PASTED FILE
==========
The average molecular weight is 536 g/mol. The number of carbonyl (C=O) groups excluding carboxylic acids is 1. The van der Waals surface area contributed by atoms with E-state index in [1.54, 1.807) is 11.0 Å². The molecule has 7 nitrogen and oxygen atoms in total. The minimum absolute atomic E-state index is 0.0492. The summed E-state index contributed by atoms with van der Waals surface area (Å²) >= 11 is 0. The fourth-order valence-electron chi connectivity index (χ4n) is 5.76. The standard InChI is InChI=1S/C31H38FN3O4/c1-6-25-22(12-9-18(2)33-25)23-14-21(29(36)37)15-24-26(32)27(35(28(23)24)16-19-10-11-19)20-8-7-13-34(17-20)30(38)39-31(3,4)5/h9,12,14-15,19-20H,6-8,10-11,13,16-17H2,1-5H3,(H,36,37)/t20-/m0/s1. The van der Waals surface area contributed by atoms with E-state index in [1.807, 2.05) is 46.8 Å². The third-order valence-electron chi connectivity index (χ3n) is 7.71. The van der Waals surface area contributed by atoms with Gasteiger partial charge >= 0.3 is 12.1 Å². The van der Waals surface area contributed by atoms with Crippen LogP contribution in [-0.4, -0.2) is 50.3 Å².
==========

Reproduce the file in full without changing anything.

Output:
The average molecular weight is 536 g/mol. The number of carbonyl (C=O) groups excluding carboxylic acids is 1. The van der Waals surface area contributed by atoms with E-state index in [1.54, 1.807) is 11.0 Å². The molecule has 7 nitrogen and oxygen atoms in total. The minimum absolute atomic E-state index is 0.0492. The summed E-state index contributed by atoms with van der Waals surface area (Å²) >= 11 is 0. The fourth-order valence-electron chi connectivity index (χ4n) is 5.76. The standard InChI is InChI=1S/C31H38FN3O4/c1-6-25-22(12-9-18(2)33-25)23-14-21(29(36)37)15-24-26(32)27(35(28(23)24)16-19-10-11-19)20-8-7-13-34(17-20)30(38)39-31(3,4)5/h9,12,14-15,19-20H,6-8,10-11,13,16-17H2,1-5H3,(H,36,37)/t20-/m0/s1. The van der Waals surface area contributed by atoms with E-state index in [1.807, 2.05) is 46.8 Å². The third-order valence-electron chi connectivity index (χ3n) is 7.71. The van der Waals surface area contributed by atoms with Gasteiger partial charge >= 0.3 is 12.1 Å². The van der Waals surface area contributed by atoms with Crippen LogP contribution in [-0.4, -0.2) is 50.3 Å².